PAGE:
NVIDIA GeForce GTX 660 Review


Test Setup

CPU: Intel i5-3770K

Thermal Paste:  Noctua NT-H1

CPU Cooler:  Cooler Master TPC 812

Motherboard: Gigabyte Z77X-UD3H

RAM: 2x4GB Patriot Viper Xtreme II 1600MHz DDR3

OS HDD: Patriot Pyro 60GB SSD

Secondary HDD: Kingston HyperX 3K 240GB SSD

OS: Windows 7 Professional 64-bit



Our philosophy in this review will likely be a bit different from most others'.  There are many comparative benchmark numbers floating around the internet, but we're going to target metrics for those who might be finally looking to upgrade their cards from a few generations back, like the wildly-popular 9800GT.  We're going to throw the 9800GT into our results, and show how it compares to the GTX 660 and NVIDIA'S last-gen GTX 560 Ti.  This will give you a direct comparison to an older card, and we'll tie in the GTX 560 Ti to show how much Kepler has improved over the GTX 500 series.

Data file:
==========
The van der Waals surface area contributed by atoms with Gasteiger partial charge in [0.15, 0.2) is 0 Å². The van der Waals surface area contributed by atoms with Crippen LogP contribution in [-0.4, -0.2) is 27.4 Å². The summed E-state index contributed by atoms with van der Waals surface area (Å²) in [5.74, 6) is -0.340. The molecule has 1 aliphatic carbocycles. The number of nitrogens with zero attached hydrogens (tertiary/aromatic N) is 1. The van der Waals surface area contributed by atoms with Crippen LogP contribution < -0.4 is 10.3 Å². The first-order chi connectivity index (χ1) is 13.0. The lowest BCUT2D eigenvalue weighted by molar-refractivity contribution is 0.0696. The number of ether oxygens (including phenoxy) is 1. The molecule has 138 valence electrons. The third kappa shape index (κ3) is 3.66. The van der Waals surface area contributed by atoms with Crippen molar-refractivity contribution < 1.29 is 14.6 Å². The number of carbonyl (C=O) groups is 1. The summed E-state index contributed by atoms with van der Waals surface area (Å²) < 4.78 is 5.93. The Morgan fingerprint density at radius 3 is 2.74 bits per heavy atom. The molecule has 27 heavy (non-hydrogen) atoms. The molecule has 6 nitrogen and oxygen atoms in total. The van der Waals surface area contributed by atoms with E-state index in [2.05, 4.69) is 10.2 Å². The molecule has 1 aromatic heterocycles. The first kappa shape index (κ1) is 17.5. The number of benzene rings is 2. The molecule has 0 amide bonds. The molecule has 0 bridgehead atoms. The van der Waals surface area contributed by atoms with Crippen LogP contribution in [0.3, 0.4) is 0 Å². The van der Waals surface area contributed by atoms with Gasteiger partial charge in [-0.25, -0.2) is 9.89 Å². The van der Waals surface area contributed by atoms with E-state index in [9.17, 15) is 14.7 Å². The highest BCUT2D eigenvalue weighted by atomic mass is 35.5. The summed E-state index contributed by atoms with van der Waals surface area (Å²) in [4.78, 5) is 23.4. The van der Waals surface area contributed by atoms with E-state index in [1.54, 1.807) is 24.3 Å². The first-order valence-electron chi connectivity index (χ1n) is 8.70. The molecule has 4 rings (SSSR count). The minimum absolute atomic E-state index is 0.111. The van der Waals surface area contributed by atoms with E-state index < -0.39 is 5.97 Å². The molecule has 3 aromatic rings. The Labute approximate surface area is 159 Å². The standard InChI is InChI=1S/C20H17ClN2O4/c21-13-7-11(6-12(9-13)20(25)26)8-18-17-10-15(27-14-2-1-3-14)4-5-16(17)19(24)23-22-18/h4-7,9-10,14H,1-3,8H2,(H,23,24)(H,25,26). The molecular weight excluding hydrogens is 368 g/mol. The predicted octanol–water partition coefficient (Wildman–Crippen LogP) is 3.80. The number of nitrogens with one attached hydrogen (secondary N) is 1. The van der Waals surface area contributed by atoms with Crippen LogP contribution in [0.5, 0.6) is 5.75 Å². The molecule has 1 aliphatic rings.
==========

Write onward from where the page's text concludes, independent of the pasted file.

Temps and Voltages

Temps were okay with the reference cooling with a single blower fan, idling at 30°C and under load rising to 64°C.  Again, not great, but we'll see much, much better performance when we review the retail versions of the cards.  Idle voltages were 0.862V, and under load they increased to 1.137V for 99% TDP.




Since we are testing a reference card and not one from a 3rd party manufacturer, detailed overclocking results likely won't reflect performance from a "normal" chip.  Our sample could be hand-picked off the line for OC potential or other similar criteria.  Additionally, the reference cooling system likely won't be representative of most GTX 660s you'll be able to buy, so differing thermal performance also comes into play.  As such, we'll be saving overclocking on the GTX 660 for actual retail cards, which will be more representative of actual consumer performance.

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